We generally associate wooden shoes with the Dutch, of course, who are often stereotypically depicted wearing them while picking tulips in front of their windmills. They weren’t the only people, however, who traditionally wore these clunky things; in fact, they were common among peasants all over Europe, including France, where they were called “sabots.” Eventually, sabot also became a slang term for the poor country folk who, during France’s Industrial Revolution, were brought into the cities to work in the factories when city dwellers went on strike. The verb “saboter” had originally been used in French to mean “to knock or tap with the foot” or “to walk noisily,” from the sound the wooden shoes would make on cobblestones, but with the arrival of these sabots in the factories, the word took on a new meaning. Because the sabot-wearing peasants weren’t familiar with the modern machinery, saboter became slang for “to bungle a job” and “sabotage” became the slang term for their poor quality work. Every strike has its end, though, and the city-dwelling workforce eventually returned to the factories. But they’d apparently learned a new bargaining tactic from the sabots: Continue reading Labor Disputes, Wooden Shoes, and Italian Bread
One of the “French English” words that I love most is “comfortable” because … well, like most people, I like being comfortable in a comfortable place. That’s one of the great things about the word — it can describe both someone who’s in a state of physical or mental comfort and the thing or condition that makes them that way. “I’m so comfortable when I’m lying in my comfortable bed!” Like that. Little did I know when I came to France, though, the French equivalent “confortable” doesn’t work quite the same way …
As much as I like being comfortable, I like to know that the people around me are comfortable, too. I’m almost nebby about it … “Is everything alright? Are you okay? Can I get you something? Are you comfortable?” Whether it was on the sofa while watching a movie, in a train on our vacation, or during a quick aside when meeting my family or friends, I was constantly asking my husband Michel if he was comfortable …
2 a : mental uncertainty : anxiety b : pleasant excitement as to a decision or outcome <a novel of suspense>
— from the Merriam-Webster Dictionary
Suspense is a “French English” word that has a few meanings in our language but is used most often to describe a sense of nervous anticipation, whether the circumstances involve dread or eagerness. For instance, we feel suspense when we’re waiting for someone to make a decision that’s out of our hands :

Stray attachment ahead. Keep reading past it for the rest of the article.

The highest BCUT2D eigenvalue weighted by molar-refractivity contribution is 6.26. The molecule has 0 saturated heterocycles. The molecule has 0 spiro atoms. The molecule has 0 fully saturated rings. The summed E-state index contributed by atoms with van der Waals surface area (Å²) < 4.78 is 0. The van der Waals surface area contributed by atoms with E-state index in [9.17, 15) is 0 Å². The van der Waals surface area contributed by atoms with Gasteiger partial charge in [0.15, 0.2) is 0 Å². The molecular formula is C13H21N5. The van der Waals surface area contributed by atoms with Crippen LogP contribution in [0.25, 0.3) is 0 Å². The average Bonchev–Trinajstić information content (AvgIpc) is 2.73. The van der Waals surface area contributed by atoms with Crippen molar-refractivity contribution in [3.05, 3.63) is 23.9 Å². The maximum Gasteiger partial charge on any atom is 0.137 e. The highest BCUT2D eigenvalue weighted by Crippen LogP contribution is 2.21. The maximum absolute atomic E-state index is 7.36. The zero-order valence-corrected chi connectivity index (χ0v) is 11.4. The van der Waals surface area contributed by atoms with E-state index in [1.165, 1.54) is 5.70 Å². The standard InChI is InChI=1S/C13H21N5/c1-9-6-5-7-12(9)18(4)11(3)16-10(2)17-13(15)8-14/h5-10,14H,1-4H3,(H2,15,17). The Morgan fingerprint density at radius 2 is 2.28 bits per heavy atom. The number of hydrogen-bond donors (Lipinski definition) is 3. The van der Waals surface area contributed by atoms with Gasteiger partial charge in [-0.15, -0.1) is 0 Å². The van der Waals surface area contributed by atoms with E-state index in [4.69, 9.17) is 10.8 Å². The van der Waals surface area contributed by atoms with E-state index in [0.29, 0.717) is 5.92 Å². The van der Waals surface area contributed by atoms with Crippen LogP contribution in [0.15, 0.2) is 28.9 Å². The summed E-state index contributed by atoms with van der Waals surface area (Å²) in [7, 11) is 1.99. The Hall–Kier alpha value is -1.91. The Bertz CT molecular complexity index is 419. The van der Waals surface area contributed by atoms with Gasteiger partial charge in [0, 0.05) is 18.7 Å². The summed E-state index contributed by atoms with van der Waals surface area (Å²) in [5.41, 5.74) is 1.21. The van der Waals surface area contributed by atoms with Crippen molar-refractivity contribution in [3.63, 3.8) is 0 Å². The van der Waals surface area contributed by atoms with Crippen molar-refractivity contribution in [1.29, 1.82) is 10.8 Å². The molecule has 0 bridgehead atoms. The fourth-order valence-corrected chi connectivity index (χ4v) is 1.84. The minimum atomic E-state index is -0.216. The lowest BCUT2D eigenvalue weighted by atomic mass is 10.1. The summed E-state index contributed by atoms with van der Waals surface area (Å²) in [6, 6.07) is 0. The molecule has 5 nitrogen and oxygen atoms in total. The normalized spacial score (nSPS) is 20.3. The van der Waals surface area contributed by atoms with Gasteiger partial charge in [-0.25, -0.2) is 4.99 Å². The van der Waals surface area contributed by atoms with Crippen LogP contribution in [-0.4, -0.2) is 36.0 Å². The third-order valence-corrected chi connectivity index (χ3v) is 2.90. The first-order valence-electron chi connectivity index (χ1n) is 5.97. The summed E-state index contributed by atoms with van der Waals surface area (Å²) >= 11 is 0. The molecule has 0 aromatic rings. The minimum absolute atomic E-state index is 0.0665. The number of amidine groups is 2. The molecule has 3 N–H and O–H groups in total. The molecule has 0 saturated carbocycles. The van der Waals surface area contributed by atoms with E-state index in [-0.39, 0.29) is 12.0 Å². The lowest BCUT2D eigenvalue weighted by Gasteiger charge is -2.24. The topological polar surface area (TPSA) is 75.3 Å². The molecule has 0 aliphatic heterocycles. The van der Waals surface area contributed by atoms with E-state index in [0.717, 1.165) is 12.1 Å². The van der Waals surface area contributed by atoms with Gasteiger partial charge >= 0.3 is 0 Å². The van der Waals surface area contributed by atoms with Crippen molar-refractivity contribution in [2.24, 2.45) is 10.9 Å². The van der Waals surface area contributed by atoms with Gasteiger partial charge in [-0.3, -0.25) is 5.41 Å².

“Oh, please, please! Let them make a decent offer on my apartment so I can finally sell it!”
“When am I going to hear back from the prefecture? And what am I going to do if they end up refusing to renew my visa?”
But we can also feel it when we’re watching a television show and the episode ends with a dramatic event, while leaving the story unresolved :
“What in the world are they going to do now? Is he alive or dead? And what am I supposed to do with myself until next week?!”
… or when we’re reading a book, the chapter ends with a cliffhanger, and despite the fact that we have to get up early the next morning, we just have to start the next one.
“Suspense” came into Middle English from Anglo-French, one of those lexical imports during the first few centuries after the Norman Conquest. Its first recorded English use was in 1306 in the legal term “en suspens” meaning “not executed, unfulfilled.” By 1440, the word had also developed the sense of a “state of mental uncertainty” … because, I guess, whatever legal judgment that was “en suspens” had not yet been carried out and the future was stressfully unclear. The Anglo-French “suspens” itself derives from the Old French “suspens,” from the Latin “suspensus” (the past participle of the verb “suspendere“) meaning “delayed.” Continue reading Suspense. It’s French … sort of.
Today was September 29: Michaelmas, or the Feast of Saint Michael. In America, we don’t generally make a big deal about the feast days of saints. There are exceptions, of course, the most well-known in America being Saint Patrick’s Day, when we wear green and get drunk, all while pretending to be Irish … and perhaps the Feast of Saint Francis, when you might take your pooch to church for a blessing even if you haven’t darkened the church door for a few months. It was not until I met my French husband, though, that I realized how feast days are still very current in the French consciousness, even if they have largely—if not entirely—lost their religious connotation. As soon I had a few French friends on Facebook, I started to see “bonne fête” popping up in my newsfeed—not thanking someone for a great party the night before, but sending good wishes on the feast day of the Saint that bears his or her name. It’s a nice tradition, and one that I’ve adopted with my French family and friends.
For anyone with even a basic knowledge of French, “pas” is a pretty easy word. It means “not” … right? Well, I’ll get back to that in a minute but, more importantly for now, “pas” also means “step” — as in the motion we make when we place one foot in front of the other. Hence, we have the expression “faux pas” — one that we’ve adopted directly into English — meaning a mistake or, more precisely, a “false step.” So, how exactly did a word that means “step” also come to be the most common word in French to mean “not”?